What is a “(b)(3)” exemption? GAO explains:
This article appeared on Americans for Prosperity on March 17, 2021.
As we mark Sunshine Week 2021, it’s a fair question to ask: how broken is the nearly 60 year‐old Freedom of Information Act?
Very, in many ways. But for my purposes here, I’m going to focus on just one, recently highlighted in a January 2021 Government Accountability Office report titled Update on Federal Agencies’ Use of Exemption Statutes. I’ll let the GAO reports’ executive summary paragraph tell the tale:
In fiscal years 2010 through 2019, federal agencies claimed a total of 256 statutes as the basis for withholding requested information using Freedom of Information Act (FOIA) exemptions known as (b)(3) exemptions. During this time, 91 agencies reported withholding information using at least one of the 256 statutes a total of more than 525,000 times.
Of the nine exemptions authorized by FOIA, only one—exemption 3, also referred to as the (b)(3) exemption—specifically authorizes withholding information under FOIA on the basis of another federal statute that prohibits disclosure of that information.
Let me give you a real world example of how one agency, the National Security Agency, has used its (b)(3) exemption statute, the NSA Act of 1959 (Public Law 86–36 or 50 U.S. C. § 3605) to conceal waste, fraud, abuse, mismanagement and even criminal conduct from you, the American taxpayer. Section 6 of P.L. 86–36 states,
Nothing in this Act or any other law…shall be construed to require the disclosure of the organization or any function of the National Security Agency, or any information with respect to the activities thereof, or of the names, titles, salaries, or number of the persons employed by such agency.
So whether you want to know how big the cafeteria at NSA is or whether they defied a congressional directive to more widely deploy a revolutionary (and by government standards very inexpensive) digital network exploitation (DNE) tool, P.L. 86–36—NSA’s very own (b)(3) statute under FOIA—gives NSA the ability to tell you to take your FOIA and…well, you get the idea.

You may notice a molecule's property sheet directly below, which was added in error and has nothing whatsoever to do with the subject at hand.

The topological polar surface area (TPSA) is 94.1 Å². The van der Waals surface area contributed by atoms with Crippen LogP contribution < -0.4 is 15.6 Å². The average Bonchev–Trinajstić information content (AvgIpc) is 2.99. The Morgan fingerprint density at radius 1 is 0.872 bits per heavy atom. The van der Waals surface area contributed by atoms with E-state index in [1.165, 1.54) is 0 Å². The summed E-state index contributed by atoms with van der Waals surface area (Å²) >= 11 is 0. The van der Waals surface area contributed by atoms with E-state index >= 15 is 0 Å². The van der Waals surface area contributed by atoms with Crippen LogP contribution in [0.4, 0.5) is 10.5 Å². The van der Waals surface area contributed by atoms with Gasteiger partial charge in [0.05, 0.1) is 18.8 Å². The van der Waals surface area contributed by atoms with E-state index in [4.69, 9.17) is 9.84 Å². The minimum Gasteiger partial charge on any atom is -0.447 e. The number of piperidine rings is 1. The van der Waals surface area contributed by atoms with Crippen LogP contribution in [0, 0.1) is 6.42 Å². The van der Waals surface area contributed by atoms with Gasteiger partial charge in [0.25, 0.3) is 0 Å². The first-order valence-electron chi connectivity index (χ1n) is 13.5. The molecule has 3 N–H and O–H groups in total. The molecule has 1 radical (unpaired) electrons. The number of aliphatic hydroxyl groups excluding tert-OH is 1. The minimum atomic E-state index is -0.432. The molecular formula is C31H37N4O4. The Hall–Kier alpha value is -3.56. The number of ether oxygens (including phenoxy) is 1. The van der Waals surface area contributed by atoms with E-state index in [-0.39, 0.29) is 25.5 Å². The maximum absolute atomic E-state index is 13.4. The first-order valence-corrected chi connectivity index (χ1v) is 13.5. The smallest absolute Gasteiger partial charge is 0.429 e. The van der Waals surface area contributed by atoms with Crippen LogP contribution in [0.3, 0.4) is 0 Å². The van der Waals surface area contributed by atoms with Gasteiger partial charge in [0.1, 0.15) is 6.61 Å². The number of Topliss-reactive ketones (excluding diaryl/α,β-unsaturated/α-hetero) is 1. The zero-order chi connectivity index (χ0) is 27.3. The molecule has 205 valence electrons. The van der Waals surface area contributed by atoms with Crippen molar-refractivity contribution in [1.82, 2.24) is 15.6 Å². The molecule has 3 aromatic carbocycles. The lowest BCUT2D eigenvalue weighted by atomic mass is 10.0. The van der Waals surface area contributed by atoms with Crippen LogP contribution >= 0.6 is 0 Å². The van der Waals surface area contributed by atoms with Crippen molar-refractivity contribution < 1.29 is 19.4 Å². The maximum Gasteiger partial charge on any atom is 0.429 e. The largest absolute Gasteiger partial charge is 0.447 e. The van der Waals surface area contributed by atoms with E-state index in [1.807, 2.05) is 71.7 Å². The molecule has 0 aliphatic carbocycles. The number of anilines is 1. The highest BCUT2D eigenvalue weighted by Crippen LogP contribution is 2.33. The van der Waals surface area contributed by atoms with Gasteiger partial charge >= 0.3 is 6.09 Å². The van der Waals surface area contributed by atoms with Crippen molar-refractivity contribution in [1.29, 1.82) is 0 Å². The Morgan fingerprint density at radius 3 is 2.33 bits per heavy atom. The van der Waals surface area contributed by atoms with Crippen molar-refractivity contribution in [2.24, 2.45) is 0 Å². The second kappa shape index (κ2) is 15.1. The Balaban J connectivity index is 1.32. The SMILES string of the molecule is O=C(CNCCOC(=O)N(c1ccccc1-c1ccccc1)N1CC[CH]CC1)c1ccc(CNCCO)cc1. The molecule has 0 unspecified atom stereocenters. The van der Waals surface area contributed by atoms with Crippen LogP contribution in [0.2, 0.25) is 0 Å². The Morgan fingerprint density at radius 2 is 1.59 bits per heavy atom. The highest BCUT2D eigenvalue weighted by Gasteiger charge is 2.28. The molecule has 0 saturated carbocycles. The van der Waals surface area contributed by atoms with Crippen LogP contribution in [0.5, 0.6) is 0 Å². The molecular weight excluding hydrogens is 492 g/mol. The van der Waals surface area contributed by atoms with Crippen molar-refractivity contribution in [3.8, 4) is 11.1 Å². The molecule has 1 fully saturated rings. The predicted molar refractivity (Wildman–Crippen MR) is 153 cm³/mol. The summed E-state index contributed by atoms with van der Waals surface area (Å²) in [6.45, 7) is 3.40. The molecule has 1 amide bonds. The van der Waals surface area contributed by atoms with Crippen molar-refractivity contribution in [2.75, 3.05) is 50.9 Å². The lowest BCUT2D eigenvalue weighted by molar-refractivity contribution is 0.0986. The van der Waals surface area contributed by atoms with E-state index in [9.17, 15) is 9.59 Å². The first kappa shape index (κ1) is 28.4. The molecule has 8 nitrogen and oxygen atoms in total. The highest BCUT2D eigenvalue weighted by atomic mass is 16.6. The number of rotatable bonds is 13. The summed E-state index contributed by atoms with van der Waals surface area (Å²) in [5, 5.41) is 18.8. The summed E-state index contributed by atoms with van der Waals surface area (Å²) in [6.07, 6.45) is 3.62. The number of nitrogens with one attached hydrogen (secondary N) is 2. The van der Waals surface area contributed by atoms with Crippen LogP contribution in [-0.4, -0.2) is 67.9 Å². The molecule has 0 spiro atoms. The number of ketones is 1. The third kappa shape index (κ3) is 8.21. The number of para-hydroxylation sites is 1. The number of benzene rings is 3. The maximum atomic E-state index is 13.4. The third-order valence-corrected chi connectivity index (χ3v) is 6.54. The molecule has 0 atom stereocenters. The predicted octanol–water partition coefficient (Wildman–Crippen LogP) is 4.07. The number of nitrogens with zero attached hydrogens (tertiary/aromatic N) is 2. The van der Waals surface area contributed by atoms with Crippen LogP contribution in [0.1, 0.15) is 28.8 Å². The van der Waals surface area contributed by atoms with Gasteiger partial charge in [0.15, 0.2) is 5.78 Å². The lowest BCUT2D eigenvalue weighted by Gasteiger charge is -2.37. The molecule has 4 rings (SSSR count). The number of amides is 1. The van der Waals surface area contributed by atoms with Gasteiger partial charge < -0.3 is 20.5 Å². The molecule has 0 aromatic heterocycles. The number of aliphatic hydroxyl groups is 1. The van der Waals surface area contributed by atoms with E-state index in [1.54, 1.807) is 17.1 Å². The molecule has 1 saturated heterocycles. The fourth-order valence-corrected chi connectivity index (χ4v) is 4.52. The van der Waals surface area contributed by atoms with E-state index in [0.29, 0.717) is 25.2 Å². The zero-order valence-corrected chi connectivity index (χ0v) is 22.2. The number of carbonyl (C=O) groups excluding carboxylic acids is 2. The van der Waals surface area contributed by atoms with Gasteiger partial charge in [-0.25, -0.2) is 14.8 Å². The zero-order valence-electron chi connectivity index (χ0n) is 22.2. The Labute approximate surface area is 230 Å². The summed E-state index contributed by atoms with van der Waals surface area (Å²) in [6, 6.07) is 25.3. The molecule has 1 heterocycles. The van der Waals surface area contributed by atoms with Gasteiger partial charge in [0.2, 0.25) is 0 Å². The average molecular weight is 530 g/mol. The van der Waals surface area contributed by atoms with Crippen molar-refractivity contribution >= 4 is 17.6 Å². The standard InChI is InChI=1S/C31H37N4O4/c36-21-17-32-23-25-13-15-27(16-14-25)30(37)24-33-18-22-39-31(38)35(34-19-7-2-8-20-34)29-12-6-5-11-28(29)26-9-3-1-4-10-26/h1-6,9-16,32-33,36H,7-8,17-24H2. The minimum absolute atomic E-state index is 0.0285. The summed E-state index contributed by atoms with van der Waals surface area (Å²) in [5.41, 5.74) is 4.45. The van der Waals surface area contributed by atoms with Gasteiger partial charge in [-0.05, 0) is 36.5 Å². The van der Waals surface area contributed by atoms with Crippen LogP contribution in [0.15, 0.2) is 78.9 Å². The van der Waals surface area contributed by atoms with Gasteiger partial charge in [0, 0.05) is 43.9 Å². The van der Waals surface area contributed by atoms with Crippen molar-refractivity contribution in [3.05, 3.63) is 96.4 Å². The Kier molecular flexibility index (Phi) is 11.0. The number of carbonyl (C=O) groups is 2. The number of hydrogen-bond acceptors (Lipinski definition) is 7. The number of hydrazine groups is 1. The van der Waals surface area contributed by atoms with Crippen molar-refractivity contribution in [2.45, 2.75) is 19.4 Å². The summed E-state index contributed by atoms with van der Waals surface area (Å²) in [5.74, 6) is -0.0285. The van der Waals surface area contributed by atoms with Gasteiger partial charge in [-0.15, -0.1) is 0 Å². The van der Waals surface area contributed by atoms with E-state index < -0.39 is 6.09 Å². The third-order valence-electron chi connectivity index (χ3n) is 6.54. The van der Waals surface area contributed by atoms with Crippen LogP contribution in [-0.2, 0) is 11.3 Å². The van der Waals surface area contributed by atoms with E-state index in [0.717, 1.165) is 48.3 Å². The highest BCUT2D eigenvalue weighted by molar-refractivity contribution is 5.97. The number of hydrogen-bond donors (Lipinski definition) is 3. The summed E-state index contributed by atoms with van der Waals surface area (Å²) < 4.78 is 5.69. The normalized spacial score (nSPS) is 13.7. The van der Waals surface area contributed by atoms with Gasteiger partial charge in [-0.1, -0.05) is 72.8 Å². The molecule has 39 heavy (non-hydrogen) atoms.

As you’ve probably guessed by now, I’ve had a more than three‐year, very bitter personal experience with this phenomenon as lived out through a FOIA lawsuit, Eddington v DoD IG et al (17‐cv‐00128, D.C.C.).
At issue in the case was whether NSA could censor, using P.L. 86–36, Section 6, DOD Inspector General reports that were harshly critical of a failed NSA DNE program codenamed TRAILBLAZER.
During my time as senior policy advisor to then‐Rep. Rush Holt (D-NJ), I’d seen all of the DOD IG reports on TRAILBLAZER and knew what a disaster it had been, so unlike most FOIA requesters, in this particular case I had insider knowledge of the truth.
But even that was not enough to fully overcome NSA’s assertion of its (b)(3) “criminality shield,” as I termed it. Among a number of other things, we did manage to get one key budget‐related figure released, as the screenshots below demonstrate. Here’s the before:
And here’s the after:
The Cato Institute, with the terrific help of the FOIA litigation team at Loevy & Loevy (Josh Burday, Esq., specifically), was forced to litigate to get this released, even though NSA’s actions clearly violated EO 13526’s prohibition on concealing “violations of law, inefficiency, or administrative error” or to “prevent embarrassment to a person, organization, or agency.”
The same litigation revealed that NSA had defied Congress and failed to more fully deploy a TRAILBLAZER alternative, codenamed THINTHREAD, that might well have prevented the 9/11 attacks. NSA is continuing to withhold information on that topic despite having another FOIA from me seeking that information.
If FOIA is going to ever be truly effective at helping civil society groups uncover waste, fraud, abuse or even criminal conduct among national security‐related agencies, the (b)(3) FOIA carve out needs to go the way of the dinosaurs.